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Last spring, the NYTimes Magazine ran an almost 8,000-word story on abortion in El Salvador. One of the central stories involved a woman who was supposedly jailed after obtaining an abortion at 18-weeks of pregnancy.

Problem was, that wasn’t the situation at all.

She was jailed after being tried and convicted for murdering her full-term newborn baby.

Today, the Times public editor addresses the issue, giving due credit to those who first exposed the, er, inaccuracy.

Complaints about the article began arriving at the paper after an anti-abortion Web site, LifeSiteNews.com, reported on Nov. 27 that the court had found that Ms. Climaco’s pregnancy ended with a full-term live birth. The headline: “New York Times Caught in Abortion-Promoting Whopper — Infanticide Portrayed as Abortion.” Seizing on the misleading presentation of the article’s only example of a 30-year jail sentence for an abortion, the site urged viewers to complain to the publisher and the president of The Times. A few came to me.

The care taken in the reporting and editing of this example didn’t meet the magazine’s normal standards. Although Sarah H. Smith, the magazine’s editorial manager, told me that relevant court documents are “normally” reviewed, Mr. Hitt never checked the 7,600-word ruling in the Climaco case while preparing his story. And Mr. Hitt told me that no editor or fact checker ever asked him if he had checked the court document containing the panel’s decision.

Mr. Hitt said Ms. Climaco had been brought to his attention by the magistrate who decided four years ago that the case warranted a trial, so he had asked the magistrate for the court record. “When she told me that the case had been archived, I accepted that to mean that I would have to rely upon the judge who had been directly involved in the case and who heard the evidence” in the trial stage of the judicial process, Mr. Hitt wrote in an e-mail to me. So he didn’t pursue the document.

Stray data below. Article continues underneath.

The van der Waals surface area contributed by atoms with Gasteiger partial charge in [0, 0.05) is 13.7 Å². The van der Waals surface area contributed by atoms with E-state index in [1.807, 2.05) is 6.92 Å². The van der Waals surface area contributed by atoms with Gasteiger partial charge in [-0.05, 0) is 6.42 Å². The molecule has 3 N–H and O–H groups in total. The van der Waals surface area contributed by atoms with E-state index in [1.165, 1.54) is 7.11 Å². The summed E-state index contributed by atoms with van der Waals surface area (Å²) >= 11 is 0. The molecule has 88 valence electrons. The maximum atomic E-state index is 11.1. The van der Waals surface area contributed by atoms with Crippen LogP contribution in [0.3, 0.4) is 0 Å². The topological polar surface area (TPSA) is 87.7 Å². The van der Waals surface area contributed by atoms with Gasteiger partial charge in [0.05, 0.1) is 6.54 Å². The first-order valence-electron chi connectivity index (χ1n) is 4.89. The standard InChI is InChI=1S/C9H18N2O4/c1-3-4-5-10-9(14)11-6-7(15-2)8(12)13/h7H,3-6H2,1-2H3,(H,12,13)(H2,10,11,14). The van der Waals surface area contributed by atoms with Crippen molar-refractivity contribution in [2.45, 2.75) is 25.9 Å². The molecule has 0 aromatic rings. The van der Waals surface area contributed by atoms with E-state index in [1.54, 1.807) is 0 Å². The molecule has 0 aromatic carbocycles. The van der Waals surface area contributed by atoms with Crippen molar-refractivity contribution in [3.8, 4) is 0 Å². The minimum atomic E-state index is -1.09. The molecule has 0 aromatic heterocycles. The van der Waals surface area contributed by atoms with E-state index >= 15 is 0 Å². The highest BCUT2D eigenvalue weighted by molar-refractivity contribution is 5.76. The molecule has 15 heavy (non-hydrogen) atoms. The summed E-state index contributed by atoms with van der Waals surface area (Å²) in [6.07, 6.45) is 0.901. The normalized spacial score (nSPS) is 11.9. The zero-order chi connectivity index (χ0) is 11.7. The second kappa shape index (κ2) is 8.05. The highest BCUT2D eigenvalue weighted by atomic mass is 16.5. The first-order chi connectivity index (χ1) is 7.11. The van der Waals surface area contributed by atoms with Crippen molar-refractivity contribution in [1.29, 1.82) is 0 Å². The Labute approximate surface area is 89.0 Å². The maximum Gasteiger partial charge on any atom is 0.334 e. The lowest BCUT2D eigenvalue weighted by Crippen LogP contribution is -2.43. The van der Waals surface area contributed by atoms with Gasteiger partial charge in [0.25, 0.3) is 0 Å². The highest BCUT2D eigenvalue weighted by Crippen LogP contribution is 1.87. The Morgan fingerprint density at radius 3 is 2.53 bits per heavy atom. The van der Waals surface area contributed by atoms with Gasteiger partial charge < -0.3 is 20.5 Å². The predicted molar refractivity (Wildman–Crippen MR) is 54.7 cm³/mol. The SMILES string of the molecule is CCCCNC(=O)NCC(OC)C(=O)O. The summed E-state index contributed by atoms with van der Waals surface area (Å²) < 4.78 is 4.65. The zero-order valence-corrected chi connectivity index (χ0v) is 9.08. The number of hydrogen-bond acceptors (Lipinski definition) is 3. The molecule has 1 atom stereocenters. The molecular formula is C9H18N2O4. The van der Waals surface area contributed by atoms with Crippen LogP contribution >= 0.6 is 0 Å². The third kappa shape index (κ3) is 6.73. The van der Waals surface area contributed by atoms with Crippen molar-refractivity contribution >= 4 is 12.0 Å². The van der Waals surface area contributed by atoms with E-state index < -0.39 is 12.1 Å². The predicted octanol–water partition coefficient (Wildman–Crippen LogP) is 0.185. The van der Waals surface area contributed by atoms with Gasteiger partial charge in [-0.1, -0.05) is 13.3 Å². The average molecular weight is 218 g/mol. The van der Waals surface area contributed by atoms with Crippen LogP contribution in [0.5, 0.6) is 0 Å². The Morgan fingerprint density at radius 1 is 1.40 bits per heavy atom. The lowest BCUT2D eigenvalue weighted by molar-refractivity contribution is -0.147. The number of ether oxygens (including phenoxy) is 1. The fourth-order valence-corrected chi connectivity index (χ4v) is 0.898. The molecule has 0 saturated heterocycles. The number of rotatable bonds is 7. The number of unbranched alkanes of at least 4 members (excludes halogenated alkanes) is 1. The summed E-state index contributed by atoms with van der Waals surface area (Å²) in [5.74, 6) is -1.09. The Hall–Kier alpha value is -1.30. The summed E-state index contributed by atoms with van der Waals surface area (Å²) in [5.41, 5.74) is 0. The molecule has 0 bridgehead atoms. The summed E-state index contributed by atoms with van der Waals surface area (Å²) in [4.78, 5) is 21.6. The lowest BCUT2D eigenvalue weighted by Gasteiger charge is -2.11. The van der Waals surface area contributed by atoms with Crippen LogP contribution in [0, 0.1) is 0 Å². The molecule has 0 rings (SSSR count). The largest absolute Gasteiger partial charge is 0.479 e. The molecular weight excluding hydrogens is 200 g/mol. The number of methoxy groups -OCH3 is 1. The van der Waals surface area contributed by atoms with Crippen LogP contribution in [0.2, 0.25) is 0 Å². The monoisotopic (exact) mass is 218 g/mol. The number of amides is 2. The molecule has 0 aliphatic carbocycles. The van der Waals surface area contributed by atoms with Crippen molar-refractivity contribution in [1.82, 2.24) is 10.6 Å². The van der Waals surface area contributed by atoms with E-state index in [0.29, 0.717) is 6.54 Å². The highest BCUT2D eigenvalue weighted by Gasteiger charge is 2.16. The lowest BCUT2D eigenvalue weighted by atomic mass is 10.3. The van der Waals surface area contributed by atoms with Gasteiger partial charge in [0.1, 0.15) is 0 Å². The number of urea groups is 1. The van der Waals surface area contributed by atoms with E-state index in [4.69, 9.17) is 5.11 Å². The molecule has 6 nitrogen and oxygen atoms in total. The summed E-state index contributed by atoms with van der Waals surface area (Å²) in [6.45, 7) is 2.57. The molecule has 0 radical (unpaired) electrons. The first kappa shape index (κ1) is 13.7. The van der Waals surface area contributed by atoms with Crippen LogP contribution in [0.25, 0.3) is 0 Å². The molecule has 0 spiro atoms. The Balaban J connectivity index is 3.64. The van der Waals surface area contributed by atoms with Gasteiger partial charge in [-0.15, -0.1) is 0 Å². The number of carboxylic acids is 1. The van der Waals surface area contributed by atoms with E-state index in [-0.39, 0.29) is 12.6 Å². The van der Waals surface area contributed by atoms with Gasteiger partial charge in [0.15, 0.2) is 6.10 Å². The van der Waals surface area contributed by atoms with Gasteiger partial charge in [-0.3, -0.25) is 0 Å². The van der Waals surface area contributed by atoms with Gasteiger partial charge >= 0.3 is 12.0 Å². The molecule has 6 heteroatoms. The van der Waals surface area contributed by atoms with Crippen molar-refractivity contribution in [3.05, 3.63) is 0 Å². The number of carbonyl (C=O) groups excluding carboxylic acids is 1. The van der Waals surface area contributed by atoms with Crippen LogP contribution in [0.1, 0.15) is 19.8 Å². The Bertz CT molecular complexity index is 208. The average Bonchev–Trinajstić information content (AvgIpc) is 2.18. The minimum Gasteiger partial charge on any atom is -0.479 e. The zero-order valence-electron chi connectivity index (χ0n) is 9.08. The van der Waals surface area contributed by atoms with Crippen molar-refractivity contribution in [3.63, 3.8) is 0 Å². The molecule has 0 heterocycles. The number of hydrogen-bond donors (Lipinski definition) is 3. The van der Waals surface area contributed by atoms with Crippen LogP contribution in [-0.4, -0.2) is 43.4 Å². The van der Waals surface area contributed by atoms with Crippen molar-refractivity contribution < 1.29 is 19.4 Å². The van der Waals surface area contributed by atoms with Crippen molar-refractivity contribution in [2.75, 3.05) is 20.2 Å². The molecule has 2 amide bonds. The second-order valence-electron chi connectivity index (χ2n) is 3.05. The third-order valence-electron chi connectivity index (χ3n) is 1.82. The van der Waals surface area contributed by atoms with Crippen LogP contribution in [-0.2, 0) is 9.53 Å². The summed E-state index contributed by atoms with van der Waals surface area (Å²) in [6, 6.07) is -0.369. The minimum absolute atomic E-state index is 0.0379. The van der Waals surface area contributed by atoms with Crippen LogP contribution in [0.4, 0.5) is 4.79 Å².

But obtaining the public document isn’t difficult. At my request, a stringer for The Times in El Salvador walked into the court building without making any prior arrangements a few days ago, and minutes later had an official copy of the court ruling. It proved to be the same document as the one disseminated by LifeSiteNews.com, which had been translated into English in early December by a translator retained by The Times Magazine’s editors. I’ve since had the stringer review the translation of key paragraphs for me.

snip

Exceptional care must be taken in the reporting process on sensitive articles such as this one to avoid the slightest perception of bias. Paul Tough, the editor on the article, acknowledged in an e-mail to me that in reporting this story, Mr. Hitt used an unpaid translator who has done consulting work for Ipas, an abortion rights advocacy group, for his interviews with Ms. Climaco and D.C. This wasn’t ideal, he said, but the risk posed for sources in this situation required the use of intermediaries “to some degree.”